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Max Glass לע”נ שמואל מרדכי בן שלמה זאב יוסף
In Memory of Mr. Jack Gindi לע”נ יעקב אליהו בן אליהו הכהן
Editor-in-Chief: Elon Swartz ’13 Senior Editor: Asher Naghi ’14 Managing Editors: Micah Hyman ’14 Ariel Amsellem ’15 Layout Editor: Yair Fax ’14 Marketing: Jordan Lustman ’15 Distributors: Mitchell Silberberg ’14 Michael Lazovsky ’14 Staﬀ Advisor: Rabbi Arye Sufrin
Parshat Shemot A publication of YULA Boys High School Because They Feared Hashem Rabbi Joseph Schreiber
“But the midwives feared Hashem and they did not do as the king of Egypt spoke to them, and they caused the boys to live” (1:17). If we consider the fact that the king of Egypt’s decree essentially ordered infanticide, it is really not so startling that two Jewish midwives would not kill innocent Jewish baby boys. In fact, we could assume that most people would not commit such a heinous crime, even if it was commanded by a king. If this is so, then what was so unique about the two Jewish midwives’ behavior? Why does the Torah find it necessary to relate and mention their actions and deeds? Rav Elya Meir Bloch zt”l offers the following explanation: In reality, the great accomplishment of the two Jewish midwives’ was not necessarily the fact that they, “did not do as the king of Egypt spoke to them.” Instead, their true greatness is emphasized in the first half of the passuk rather than the second– “But the midwives feared Hashem.” The midwives could have rationalized the murder of certain baby boys with the intent of saving the greater part of the Jewish nation. However, they would not, and did not, do so. Why not? Because they “feared Hashem!” We are taught that the only guiding principle of truly righteous individuals is Yiras Shamayim, the fear of Heaven. When one is faced with situations that are intellectually, morally, or ethically unjust, the tenet that must guide one’s ultimate decisions and actions is Yiras Shamayim. We have, unfortunately, witnessed in our lifetime, unspeakable crimes and atrocities committed by a nation of enlightened and intellectual people. Many of their doctors and medical personnel, who swore and adhered to the Hippocratic oath–the medical oath of ethics–performed horrific “experiments” on innocent men, women and children. They were able to somehow rationalize their wicked and immoral actions in the name of science. Without Yiras Shamayim as one’s guide, even those challenges or situations that seem to be wrong on such a basic level may sometimes become permissible! This fear, then, was the true greatness of the two Jewish midwives; they had no rationalizations and no excuses. Nothing could sway them or cloud their judgment because they “feared Hashem!”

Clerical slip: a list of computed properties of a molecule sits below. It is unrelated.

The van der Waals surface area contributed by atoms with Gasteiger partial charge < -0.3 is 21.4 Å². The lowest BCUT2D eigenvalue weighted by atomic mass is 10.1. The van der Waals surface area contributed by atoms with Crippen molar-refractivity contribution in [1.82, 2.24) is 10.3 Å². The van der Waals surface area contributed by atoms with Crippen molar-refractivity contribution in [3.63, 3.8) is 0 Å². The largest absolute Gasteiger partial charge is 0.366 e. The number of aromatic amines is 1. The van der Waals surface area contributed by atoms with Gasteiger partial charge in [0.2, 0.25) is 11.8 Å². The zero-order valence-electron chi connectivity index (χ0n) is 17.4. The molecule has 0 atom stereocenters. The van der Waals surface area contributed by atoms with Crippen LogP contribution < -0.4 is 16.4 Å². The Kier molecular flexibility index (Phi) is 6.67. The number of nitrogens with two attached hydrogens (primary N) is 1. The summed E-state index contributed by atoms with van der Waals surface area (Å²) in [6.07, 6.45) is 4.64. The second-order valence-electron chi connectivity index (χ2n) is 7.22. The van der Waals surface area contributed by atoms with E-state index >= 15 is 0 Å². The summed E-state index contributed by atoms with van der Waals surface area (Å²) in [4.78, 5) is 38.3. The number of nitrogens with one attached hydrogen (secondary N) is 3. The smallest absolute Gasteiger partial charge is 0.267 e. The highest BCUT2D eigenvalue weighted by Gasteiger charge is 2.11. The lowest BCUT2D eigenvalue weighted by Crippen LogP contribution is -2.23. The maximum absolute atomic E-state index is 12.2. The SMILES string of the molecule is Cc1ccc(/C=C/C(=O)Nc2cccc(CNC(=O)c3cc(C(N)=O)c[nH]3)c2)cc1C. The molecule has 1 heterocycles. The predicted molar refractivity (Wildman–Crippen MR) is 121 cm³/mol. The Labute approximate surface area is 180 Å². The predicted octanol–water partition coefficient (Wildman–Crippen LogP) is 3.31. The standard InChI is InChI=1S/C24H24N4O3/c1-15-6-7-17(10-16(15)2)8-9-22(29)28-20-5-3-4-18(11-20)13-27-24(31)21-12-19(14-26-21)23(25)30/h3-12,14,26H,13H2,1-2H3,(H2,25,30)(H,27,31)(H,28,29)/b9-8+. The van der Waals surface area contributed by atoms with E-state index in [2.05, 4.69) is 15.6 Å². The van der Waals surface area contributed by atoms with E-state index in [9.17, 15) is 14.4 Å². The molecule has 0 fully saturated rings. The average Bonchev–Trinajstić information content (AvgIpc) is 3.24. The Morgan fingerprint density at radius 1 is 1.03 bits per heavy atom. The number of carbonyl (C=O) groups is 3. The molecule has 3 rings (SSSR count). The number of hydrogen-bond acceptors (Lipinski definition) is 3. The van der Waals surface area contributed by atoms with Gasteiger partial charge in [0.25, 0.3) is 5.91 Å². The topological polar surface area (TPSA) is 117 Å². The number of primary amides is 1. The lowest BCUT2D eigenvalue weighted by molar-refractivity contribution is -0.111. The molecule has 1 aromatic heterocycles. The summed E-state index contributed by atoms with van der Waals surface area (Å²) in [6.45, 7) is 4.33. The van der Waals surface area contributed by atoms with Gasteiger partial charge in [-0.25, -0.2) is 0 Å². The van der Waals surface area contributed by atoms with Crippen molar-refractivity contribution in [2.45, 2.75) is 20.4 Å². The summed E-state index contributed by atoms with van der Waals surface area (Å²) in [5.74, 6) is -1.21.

Candle Lighting Times Candles:
5:40 pm Teﬃlah Gems
Yonah Hiller ’14
Often times, we wonder why all of our tefillos are not answered. We must realize, however, that our tefillos really are answered; we simply don’t understand Hashem’s plan right away. Hashem can be compared to a parent; we, the Bnei Yisrael, are His children. Sometimes, when a parent seems to be stringent on a child, the parent is merely looking out for his or her child’s best interest. Due to a lack of perspective, the child usually does not understand his or her parent’s decision at the time it is made. Nevertheless, the decision is intended to help the child in the long run. Like our parents, Hashem knows what’s ultimately best for us. Our job is to appreciate Hashem’s actions, even if we don’t understand them right away. We need to come to the ultimate realization that Hashem knows what’s best for us, and He immensely cares about our individual relationship with Him as well.
Our History, Our Exiles